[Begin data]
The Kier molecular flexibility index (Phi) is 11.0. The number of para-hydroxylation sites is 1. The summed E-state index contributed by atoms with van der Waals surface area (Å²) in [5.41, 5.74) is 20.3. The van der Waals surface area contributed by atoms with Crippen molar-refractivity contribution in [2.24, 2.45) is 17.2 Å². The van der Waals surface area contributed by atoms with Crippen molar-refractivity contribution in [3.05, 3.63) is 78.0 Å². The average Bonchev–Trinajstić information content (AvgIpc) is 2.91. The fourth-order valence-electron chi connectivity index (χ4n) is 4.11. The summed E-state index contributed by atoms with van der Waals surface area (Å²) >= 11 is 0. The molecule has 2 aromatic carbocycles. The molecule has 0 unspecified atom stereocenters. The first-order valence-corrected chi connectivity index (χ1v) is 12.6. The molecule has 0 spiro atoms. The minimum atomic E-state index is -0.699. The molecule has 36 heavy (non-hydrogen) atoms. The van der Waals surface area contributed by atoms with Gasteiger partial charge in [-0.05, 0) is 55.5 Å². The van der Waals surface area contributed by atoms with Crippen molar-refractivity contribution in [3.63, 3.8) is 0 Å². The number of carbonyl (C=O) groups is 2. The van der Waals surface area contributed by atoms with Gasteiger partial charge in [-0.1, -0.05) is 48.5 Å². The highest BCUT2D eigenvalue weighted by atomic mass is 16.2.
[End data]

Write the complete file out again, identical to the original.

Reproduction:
The Kier molecular flexibility index (Phi) is 11.0. The number of para-hydroxylation sites is 1. The summed E-state index contributed by atoms with van der Waals surface area (Å²) in [5.41, 5.74) is 20.3. The van der Waals surface area contributed by atoms with Crippen molar-refractivity contribution in [2.24, 2.45) is 17.2 Å². The van der Waals surface area contributed by atoms with Crippen molar-refractivity contribution in [3.05, 3.63) is 78.0 Å². The average Bonchev–Trinajstić information content (AvgIpc) is 2.91. The fourth-order valence-electron chi connectivity index (χ4n) is 4.11. The summed E-state index contributed by atoms with van der Waals surface area (Å²) >= 11 is 0. The molecule has 2 aromatic carbocycles. The molecule has 0 unspecified atom stereocenters. The first-order valence-corrected chi connectivity index (χ1v) is 12.6. The molecule has 0 spiro atoms. The minimum atomic E-state index is -0.699. The molecule has 36 heavy (non-hydrogen) atoms. The van der Waals surface area contributed by atoms with Gasteiger partial charge in [-0.05, 0) is 55.5 Å². The van der Waals surface area contributed by atoms with Crippen molar-refractivity contribution in [3.63, 3.8) is 0 Å². The number of carbonyl (C=O) groups is 2. The van der Waals surface area contributed by atoms with Gasteiger partial charge in [-0.1, -0.05) is 48.5 Å². The highest BCUT2D eigenvalue weighted by atomic mass is 16.2.